A Thousand Steps

A Thousand Steps
A Thousand Steps by T. Jefferson Parker

Thursday, June 6, 2019

TRUE CRIME THURSDAY: The Trial of Lizzie Borden by Cara Robertson- Feature and Review


The remarkable new account of an essential piece of American mythology—the trial of Lizzie Borden—based on twenty years of research and recently unearthed evidence.

The Trial of Lizzie Borden tells the true story of one of the most sensational murder trials in American history. When Andrew and Abby Borden were brutally hacked to death in Fall River, Massachusetts, in August 1892, the arrest of the couple’s younger daughter Lizzie turned the case into international news and her trial into a spectacle unparalleled in American history. Reporters flocked to the scene. Well-known columnists took up conspicuous seats in the courtroom. The defendant was relentlessly scrutinized for signs of guilt or innocence. Everyone—rich and poor, suffragists and social conservatives, legal scholars and laypeople—had an opinion about Lizzie Borden’s guilt or innocence. Was she a cold-blooded murderess or an unjustly persecuted lady? Did she or didn’t she?

The popular fascination with the Borden murders and its central enigmatic character has endured for more than one hundred years. Immortalized in rhyme, told and retold in every conceivable genre, the murders have secured a place in the American pantheon of mythic horror, but one typically wrenched from its historical moment. In contrast, Cara Robertson explores the stories Lizzie Borden’s culture wanted and expected to hear and how those stories influenced the debate inside and outside of the courtroom. Based on transcripts of the Borden legal proceedings, contemporary newspaper accounts, unpublished local accounts, and recently unearthed letters from Lizzie herself, The Trial of Lizzie Borden offers a window onto America in the Gilded Age, showcasing its most deeply held convictions and its most troubling social anxieties



The Trial of Lizzie BordenThe Trial of Lizzie Borden by Cara Robertson
My rating: 4 of 5 stars

The Trial of Lizzie Borden by Cara Robertson is a 2019 Simon & Schuster publication.

As unsolved murders go, this is THE case that puzzles me the most. For many it’s Jack the Ripper, whose violent killing spree has been poured over and analyzed six ways from Sunday. But, in the late 1800s, a gentle spinster lady goes on trial for the horrible double homicide of her step-mother and father.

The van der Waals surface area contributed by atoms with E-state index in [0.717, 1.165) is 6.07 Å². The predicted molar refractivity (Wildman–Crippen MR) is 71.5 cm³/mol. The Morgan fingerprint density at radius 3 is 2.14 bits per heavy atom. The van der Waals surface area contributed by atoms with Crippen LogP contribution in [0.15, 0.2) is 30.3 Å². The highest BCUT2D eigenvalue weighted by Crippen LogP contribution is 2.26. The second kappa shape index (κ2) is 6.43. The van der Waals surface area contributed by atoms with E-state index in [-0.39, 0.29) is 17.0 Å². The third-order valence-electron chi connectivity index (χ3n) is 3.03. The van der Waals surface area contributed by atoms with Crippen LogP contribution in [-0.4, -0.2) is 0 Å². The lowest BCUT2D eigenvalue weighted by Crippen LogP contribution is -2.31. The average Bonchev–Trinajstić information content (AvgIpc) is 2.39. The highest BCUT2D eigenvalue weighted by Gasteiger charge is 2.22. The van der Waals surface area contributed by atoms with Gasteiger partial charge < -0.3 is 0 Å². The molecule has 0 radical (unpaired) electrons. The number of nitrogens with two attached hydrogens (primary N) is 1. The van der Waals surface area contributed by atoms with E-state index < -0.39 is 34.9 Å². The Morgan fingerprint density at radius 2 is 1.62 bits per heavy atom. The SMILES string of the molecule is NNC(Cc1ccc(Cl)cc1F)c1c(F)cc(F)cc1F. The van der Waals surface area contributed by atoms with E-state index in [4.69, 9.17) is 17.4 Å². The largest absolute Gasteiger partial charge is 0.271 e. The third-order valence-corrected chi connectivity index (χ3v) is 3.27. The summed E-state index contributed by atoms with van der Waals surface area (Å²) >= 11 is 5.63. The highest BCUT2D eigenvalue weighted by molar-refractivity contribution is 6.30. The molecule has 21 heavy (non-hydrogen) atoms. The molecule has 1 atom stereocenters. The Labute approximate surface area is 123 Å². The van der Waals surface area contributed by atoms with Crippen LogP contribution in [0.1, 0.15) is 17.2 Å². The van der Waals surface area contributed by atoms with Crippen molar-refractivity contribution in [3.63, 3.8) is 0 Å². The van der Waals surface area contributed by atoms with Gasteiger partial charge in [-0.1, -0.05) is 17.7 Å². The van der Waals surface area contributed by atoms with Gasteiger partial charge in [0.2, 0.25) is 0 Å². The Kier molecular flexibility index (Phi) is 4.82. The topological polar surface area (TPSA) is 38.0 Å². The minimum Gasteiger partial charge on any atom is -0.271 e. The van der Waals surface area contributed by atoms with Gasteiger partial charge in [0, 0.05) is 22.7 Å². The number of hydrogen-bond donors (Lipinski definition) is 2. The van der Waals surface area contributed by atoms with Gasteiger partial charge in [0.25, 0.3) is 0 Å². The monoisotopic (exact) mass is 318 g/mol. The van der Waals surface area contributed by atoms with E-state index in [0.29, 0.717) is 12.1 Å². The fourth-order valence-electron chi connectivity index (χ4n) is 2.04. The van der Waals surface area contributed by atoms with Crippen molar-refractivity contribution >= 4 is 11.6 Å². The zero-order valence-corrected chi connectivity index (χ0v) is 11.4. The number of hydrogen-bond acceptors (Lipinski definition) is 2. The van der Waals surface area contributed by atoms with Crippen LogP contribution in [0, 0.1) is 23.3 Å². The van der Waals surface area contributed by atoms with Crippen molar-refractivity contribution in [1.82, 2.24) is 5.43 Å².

This is a crime that took place in broad daylight, the murders occurring over an hour apart, with Lizzie and the family’s maid, Bridget, being the only two people in the house at the time. Neither of them, saw or heard anything…

The trial was sensational. National newspapers followed the events closely, editorialized and analyzed and theorized, as the testimony and evidence presented shocked the country. Through it all, Lizzie remained stoic, self-possessed, almost serene.

Most everyone has heard something of the Legend of Lizzie Borden. There have been some terrific books written about the crime, some re-imaginings, both in books and movies, all of which offer some compelling theories. It still amazes me that after all these years, the mystery still haunts us.

As this book states, on more than one occasion, it is a classic ‘locked room’ mystery. Perhaps the most famous one of all. Every time I read a book about this case, I find myself searching for an obvious clue, that one damning piece of evidence that would help me make up my mind about Lizzie's case. I've waffled back and forth since I was a teenager, and first watched ‘The Legend of Lizzie Borden’ , a made for television movie starring Elizabeth Montgomery. But at the end of the day, I’m still just as stumped, unable to make up my mind one way or another.

This book, though centered around the trial, does go over the facts as we know them, leading up to the murder and explains why Lizzie became the primary suspect. Once we get to the trial, the author takes the standard courtroom proceedings and adds in the journalistic elements of the trial, especially the viewpoint of female journalists. It was very interesting to see what the newspapers printed as the trial progressed.